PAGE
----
I've seen male phone connectors with seemingly very high voltage and contact ratings. For example the Switchcraft 188 which seemingly could operate at 240V with 15A.

Is this just incidental or are there female connectors with matching specs and legitimate use for a connection with those specs?

  • \$\begingroup\$ Do you actually have a manufacturer's data sheet showing those ratings? \$\endgroup\$ – Spehro Pefhany Sep 13 '18 at 0:08
  • \$\begingroup\$ No, I've just seen it on several parts websites, like the example I listed above. \$\endgroup\$ – Jeff Hutchins Sep 13 '18 at 0:19
  • 2
    \$\begingroup\$ I found 15 A "current carry @ working voltage" on pages 149 & 150 here: switchcraft.com/Documents/EDG4.pdf That seems reasonable, but I wouldn't plug or unplug when energized. I have used pin plugs like those used in welders for 480 volts and 100 amps or more, but we didn't think of touching them when energized. There are probably matching female connectors, but it may take some searching to find them. Note red note on each page referring to web site for "most up-to-date" information. \$\endgroup\$ – Charles Cowie Sep 13 '18 at 0:44
  • \$\begingroup\$ @CharlesCowie Nice find. It does show the voltages on the next page. \$\endgroup\$ – Spehro Pefhany Sep 13 '18 at 0:52

Yes, absolutely. These are sometimes used for high power loudspeakers.

I think for the dimensions of the connector itself, 15A is pretty reasonable, and for the application, sometimes decently powered audio connections. 14 guage wire is only 2mm\$^2\$ and good for 15A AC in free air. A quarter inch connector has 31.668 mm\$^2\$ to work with. With modern insulation you could probably design one to pipe a lot more than 15A or a lot more than 240V depending on whether you wanted to use the extra space on conductor or insulation. Even a 3.5mm phone jack has 9.62mm^2 to work with and could probably make 15A @240V with the right design.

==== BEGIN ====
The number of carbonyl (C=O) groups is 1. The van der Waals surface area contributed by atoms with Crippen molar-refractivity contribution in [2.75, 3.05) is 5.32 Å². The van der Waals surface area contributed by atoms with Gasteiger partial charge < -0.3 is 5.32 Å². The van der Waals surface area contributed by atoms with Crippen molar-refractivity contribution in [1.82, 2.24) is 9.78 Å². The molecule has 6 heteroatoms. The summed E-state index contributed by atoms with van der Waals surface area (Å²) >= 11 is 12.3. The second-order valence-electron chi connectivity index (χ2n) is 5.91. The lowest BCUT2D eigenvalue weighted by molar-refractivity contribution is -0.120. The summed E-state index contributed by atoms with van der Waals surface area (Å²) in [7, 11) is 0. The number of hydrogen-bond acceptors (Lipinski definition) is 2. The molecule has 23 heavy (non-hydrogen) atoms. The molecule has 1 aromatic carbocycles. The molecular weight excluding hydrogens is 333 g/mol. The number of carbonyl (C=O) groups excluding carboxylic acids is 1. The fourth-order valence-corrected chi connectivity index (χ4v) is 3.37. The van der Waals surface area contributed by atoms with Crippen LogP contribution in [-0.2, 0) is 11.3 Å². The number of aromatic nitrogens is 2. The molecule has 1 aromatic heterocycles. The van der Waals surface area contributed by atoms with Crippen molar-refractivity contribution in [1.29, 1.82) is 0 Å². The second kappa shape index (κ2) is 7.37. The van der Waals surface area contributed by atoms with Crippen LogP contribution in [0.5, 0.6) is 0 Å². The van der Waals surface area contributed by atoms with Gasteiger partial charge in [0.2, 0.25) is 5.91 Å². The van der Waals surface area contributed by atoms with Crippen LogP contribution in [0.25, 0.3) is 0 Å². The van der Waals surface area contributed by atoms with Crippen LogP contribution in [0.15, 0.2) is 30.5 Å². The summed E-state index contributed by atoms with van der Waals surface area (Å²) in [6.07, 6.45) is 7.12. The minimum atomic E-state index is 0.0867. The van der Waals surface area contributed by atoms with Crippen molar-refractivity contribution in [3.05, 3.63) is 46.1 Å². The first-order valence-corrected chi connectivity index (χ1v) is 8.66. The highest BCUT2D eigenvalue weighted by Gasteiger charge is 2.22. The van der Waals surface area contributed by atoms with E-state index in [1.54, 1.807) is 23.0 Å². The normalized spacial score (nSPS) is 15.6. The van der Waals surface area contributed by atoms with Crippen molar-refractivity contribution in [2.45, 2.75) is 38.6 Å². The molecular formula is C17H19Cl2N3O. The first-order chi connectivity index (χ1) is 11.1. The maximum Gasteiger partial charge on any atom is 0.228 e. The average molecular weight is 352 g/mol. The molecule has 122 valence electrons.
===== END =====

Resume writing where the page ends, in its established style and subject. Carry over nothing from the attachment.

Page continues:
Often specific purpose connectors seem to be rated for the purpose rather than the actual theoretical maximum. In order for the pin to be adequately mechanically robust, a certain amount of metal ends up getting used, and simply balancing out the cross sectional areas of the tube and inner pin would yield a pretty decent current rating, and even more so for the female connector. The original use was for a telephone switchboard so they had to be able to take a beating. I would imagine the choke point becomes the spring loaded contacts.

Phone connectors have been around for so long (1877) and are both relatively versatile and safe for lab and hobby connections. Because they were ubiquitous and cheap when many other connectors weren't, it probably didn't take too long for them to be used in non-audio applications enough for maximum current ratings to be established.


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